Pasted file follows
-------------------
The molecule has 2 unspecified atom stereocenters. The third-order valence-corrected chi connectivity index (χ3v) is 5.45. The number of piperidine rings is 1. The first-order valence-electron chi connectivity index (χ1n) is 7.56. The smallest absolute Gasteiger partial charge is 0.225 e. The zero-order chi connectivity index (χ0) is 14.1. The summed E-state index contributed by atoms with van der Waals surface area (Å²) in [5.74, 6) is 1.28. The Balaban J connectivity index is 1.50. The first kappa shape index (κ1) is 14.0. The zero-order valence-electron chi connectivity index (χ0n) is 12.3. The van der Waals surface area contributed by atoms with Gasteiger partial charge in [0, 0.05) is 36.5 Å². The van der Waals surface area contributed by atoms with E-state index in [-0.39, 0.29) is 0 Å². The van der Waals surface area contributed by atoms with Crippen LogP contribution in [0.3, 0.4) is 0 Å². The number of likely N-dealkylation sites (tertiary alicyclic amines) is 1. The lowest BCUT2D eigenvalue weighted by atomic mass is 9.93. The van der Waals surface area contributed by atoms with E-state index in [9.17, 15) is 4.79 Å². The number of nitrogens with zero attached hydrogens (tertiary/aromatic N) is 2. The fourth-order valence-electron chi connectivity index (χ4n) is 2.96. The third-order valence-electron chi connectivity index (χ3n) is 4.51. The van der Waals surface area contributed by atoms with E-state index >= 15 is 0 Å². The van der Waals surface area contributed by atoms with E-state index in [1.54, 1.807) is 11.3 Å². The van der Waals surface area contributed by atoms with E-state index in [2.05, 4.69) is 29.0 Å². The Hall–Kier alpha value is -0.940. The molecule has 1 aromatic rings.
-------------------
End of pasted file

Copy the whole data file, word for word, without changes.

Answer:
The molecule has 2 unspecified atom stereocenters. The third-order valence-corrected chi connectivity index (χ3v) is 5.45. The number of piperidine rings is 1. The first-order valence-electron chi connectivity index (χ1n) is 7.56. The smallest absolute Gasteiger partial charge is 0.225 e. The zero-order chi connectivity index (χ0) is 14.1. The summed E-state index contributed by atoms with van der Waals surface area (Å²) in [5.74, 6) is 1.28. The Balaban J connectivity index is 1.50. The first kappa shape index (κ1) is 14.0. The zero-order valence-electron chi connectivity index (χ0n) is 12.3. The van der Waals surface area contributed by atoms with Gasteiger partial charge in [0, 0.05) is 36.5 Å². The van der Waals surface area contributed by atoms with E-state index in [-0.39, 0.29) is 0 Å². The van der Waals surface area contributed by atoms with Crippen LogP contribution in [0.3, 0.4) is 0 Å². The number of likely N-dealkylation sites (tertiary alicyclic amines) is 1. The lowest BCUT2D eigenvalue weighted by atomic mass is 9.93. The van der Waals surface area contributed by atoms with E-state index in [9.17, 15) is 4.79 Å². The number of nitrogens with zero attached hydrogens (tertiary/aromatic N) is 2. The fourth-order valence-electron chi connectivity index (χ4n) is 2.96. The third-order valence-electron chi connectivity index (χ3n) is 4.51. The van der Waals surface area contributed by atoms with E-state index >= 15 is 0 Å². The van der Waals surface area contributed by atoms with E-state index in [1.54, 1.807) is 11.3 Å². The van der Waals surface area contributed by atoms with E-state index in [2.05, 4.69) is 29.0 Å². The Hall–Kier alpha value is -0.940. The molecule has 1 aromatic rings.